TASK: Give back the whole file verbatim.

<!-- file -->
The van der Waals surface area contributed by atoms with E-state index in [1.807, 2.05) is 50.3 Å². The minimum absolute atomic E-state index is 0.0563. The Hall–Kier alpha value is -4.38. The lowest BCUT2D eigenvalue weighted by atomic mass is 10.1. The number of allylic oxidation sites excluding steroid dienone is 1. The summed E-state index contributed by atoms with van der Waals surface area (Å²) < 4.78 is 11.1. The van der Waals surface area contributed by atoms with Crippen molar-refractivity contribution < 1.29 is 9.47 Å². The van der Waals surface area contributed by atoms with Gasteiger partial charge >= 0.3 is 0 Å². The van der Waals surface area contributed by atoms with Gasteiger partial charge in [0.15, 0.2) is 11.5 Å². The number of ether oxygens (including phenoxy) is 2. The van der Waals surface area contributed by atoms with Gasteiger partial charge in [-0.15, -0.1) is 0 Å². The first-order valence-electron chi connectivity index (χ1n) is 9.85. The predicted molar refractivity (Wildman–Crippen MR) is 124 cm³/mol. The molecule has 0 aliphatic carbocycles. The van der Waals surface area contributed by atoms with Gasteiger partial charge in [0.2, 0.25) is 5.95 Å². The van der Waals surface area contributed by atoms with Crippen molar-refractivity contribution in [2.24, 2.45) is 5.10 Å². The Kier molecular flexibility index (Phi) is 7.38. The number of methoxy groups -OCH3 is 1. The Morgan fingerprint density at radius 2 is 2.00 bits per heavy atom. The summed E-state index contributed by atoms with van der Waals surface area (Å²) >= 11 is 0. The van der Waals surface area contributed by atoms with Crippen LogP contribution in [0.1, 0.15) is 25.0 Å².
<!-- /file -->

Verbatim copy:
The van der Waals surface area contributed by atoms with E-state index in [1.807, 2.05) is 50.3 Å². The minimum absolute atomic E-state index is 0.0563. The Hall–Kier alpha value is -4.38. The lowest BCUT2D eigenvalue weighted by atomic mass is 10.1. The number of allylic oxidation sites excluding steroid dienone is 1. The summed E-state index contributed by atoms with van der Waals surface area (Å²) < 4.78 is 11.1. The van der Waals surface area contributed by atoms with Crippen molar-refractivity contribution < 1.29 is 9.47 Å². The van der Waals surface area contributed by atoms with Gasteiger partial charge >= 0.3 is 0 Å². The van der Waals surface area contributed by atoms with Gasteiger partial charge in [0.15, 0.2) is 11.5 Å². The number of ether oxygens (including phenoxy) is 2. The van der Waals surface area contributed by atoms with Gasteiger partial charge in [-0.15, -0.1) is 0 Å². The first-order valence-electron chi connectivity index (χ1n) is 9.85. The predicted molar refractivity (Wildman–Crippen MR) is 124 cm³/mol. The molecule has 0 aliphatic carbocycles. The van der Waals surface area contributed by atoms with Gasteiger partial charge in [0.2, 0.25) is 5.95 Å². The van der Waals surface area contributed by atoms with Crippen molar-refractivity contribution in [2.24, 2.45) is 5.10 Å². The Kier molecular flexibility index (Phi) is 7.38. The number of methoxy groups -OCH3 is 1. The Morgan fingerprint density at radius 2 is 2.00 bits per heavy atom. The summed E-state index contributed by atoms with van der Waals surface area (Å²) >= 11 is 0. The van der Waals surface area contributed by atoms with Crippen LogP contribution in [0.1, 0.15) is 25.0 Å².